Grandma Wong personifies the bravery of Hong Kong pro-democracy campaigners - she would be a worthy recipient of the Nobel Peace Prize
Wong became a target of Beijing for her pro-democracy campaigning and for proudly waving a Union flag in poignant protests, write Baroness Bennett and Lord Alton. | PA Images
Baroness Bennett and Lord Alton
4 min read
Grandma Wong represents the very best of the Hong Kong protesters in bravely and stubbornly refusing to give in to tyranny. In nominating her for the Nobel Peace Prize, we send a clear signal to China.
The Nobel Peace Prize represents a beacon of hope, a symbol of resilience and an honour of which very few are worthy. On the reverse of the medal awarded to each winner an inscription is engraved, which reads “pro pace et fraternitate gentium” or “for peace and fraternity among peoples”.
Nobody embodies peace as meaningfully as Alexandra Wong this year, and that for her grace, strength and resilience, she would be a worthy recipient of the Nobel Peace Prize.
The 64-year-old pro-democracy campaigner, commonly known as “Grandma” Wong, has consistently personified hope in what has been the darkest time for Hong Kong. That’s why we’re proud to nominate her for the Prize.
Grandma Wong began campaigning to protect the autonomy of Hong Kong and defend the freedoms of Hongkongers in 2004, after plans to move to Shenzhen in mainland China exposed her to the tyrannical grip of Beijing. She had previously lived all over the world, from Vienna to the United States, which left her with a deep understanding of the possibilities of freedoms and Hong Kong’s autonomy.
In 2019, Wong’s activism was used as a weapon against her. She became a target of Beijing for her pro-democracy campaigning and for proudly waving a Union flag in poignant protests. She was arrested for publicly expressing her dedication to freedom in August 2019 and spent the following 14 months detained. She has since described fearing that she was “going to die” during those long months.
Wong’s story does not stop there. It would have been entirely humanly understandable if at that point this inspiring campaigner was beaten down by tyranny, was silenced. Unless we were placed in that situation, none of us can say how we would react.
But Wong rose like the phoenix. Her bravery cannot be understated. Even after been detained and facing the threat of death, she never turned her back on democracy and the people of Hong Kong.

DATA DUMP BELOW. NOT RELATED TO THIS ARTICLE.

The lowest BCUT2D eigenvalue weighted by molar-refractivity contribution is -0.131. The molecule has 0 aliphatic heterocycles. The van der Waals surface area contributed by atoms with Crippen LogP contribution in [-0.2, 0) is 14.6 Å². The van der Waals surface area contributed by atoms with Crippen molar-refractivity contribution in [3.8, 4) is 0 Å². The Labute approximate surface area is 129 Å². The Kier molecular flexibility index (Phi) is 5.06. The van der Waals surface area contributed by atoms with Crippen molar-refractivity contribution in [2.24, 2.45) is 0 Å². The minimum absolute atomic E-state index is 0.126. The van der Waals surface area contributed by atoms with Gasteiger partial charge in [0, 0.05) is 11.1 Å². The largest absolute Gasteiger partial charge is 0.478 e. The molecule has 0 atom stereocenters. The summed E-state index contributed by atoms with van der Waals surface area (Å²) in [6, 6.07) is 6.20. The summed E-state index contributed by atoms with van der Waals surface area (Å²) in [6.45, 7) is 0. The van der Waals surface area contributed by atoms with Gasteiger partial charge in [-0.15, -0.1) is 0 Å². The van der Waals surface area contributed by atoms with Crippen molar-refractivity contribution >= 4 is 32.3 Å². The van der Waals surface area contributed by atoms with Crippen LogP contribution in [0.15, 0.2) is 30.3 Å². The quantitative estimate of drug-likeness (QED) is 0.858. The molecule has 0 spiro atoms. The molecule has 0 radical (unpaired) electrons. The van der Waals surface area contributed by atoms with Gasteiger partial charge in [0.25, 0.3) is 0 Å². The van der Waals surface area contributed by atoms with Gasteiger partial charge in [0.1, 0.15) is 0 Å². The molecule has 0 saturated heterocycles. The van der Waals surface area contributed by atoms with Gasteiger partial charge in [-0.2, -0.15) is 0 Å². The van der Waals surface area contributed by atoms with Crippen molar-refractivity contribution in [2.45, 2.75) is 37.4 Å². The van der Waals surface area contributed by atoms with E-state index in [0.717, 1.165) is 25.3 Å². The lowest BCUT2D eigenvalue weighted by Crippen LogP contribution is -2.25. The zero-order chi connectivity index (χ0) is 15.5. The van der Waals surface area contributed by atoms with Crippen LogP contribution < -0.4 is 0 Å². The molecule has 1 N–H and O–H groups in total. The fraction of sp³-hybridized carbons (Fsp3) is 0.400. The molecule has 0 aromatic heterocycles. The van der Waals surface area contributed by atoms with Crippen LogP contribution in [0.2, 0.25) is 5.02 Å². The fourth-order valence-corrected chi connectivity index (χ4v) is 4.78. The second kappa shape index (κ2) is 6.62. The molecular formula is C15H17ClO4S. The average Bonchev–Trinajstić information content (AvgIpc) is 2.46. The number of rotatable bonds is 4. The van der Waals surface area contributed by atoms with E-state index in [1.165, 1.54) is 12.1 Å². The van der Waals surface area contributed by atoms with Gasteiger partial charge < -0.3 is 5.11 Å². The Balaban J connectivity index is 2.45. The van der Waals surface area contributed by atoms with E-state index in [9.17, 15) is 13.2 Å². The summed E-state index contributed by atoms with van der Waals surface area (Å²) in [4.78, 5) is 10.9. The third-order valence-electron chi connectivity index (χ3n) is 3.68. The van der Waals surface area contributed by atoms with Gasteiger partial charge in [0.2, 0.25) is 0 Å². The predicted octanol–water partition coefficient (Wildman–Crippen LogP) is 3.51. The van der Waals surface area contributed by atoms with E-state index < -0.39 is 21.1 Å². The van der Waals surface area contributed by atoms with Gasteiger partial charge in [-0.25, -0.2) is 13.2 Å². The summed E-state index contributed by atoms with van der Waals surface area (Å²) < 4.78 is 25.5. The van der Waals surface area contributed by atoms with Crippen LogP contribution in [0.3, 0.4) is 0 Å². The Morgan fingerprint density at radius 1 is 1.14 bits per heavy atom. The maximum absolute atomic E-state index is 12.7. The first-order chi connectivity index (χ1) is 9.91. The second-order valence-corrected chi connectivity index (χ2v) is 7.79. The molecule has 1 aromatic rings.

In October of this year, she was returned to Hong Kong. The second she returned to her home, she also returned to her activism. During the press conference organised initially to declare her return to Hong Kong, she openly and defiantly called for the release of the 12 young people who had recently been detained just like her. In doing so, she sacrificed her own personal safety to protect others.
She is an inspiration to all of us here in the UK who believe in democracy, and she is an inspiration to the thousands of Hongkongers who continue to fight for their freedom
Grandma Wong personifies the grit, determination and unstoppable resilience demonstrated by all pro-democracy campaigners in Hong Kong. She is an inspiration to all of us here in the UK who believe in democracy, and she is an inspiration to the thousands of Hongkongers who continue to fight for their freedom. In many ways, Grandma Wong is also a symbol of the Hong Kong protesters, representing the very best of them in bravely and stubbornly refusing to give in to tyranny.
Despite her bravery and her honourable use of her media platform upon release, Wong was once again arrested last week. This is unacceptable. Supporters of democracy the world over cannot leave it to brave activists like Granma Wong to stand up to China alone. We stand with her, and in nominating her for the Nobel Peace Prize, with global political support, we send a clear signal to the Chinese Communist Party and its puppet regime in Hong Kong that we will not shield our eyes from their denial of the most basic human rights, their brutal repression of pro-democracy campaigners and their undermining of the rule of law.
We hope the global community will support our nomination of Grandma Wong as a beacon of hope to all Hongkongers fighting for freedom. Yet, more must be done. Grandma Wong is entirely deserving of the Nobel Peace Prize but she would surely want this nomination to be used to draw the world’s attention to the horrors being inflicted on the people of Hong Kong.
We call upon international supporters of freedom and democracy to impose sanctions on those responsible for abusing Grandma Wong and the many hundreds of thousands of Hongkongers like her. So-called “Magnitsky-style sanctions” are a relatively new force for freedom, but a powerful one. Such abuses will not be tolerated and those responsible must be held to account.
Baroness Bennett is a Green Party member of the House of Lords. Lord Alton is a crossbench member of the House of Lords and member of the Lords International Relations and Defence Committee.
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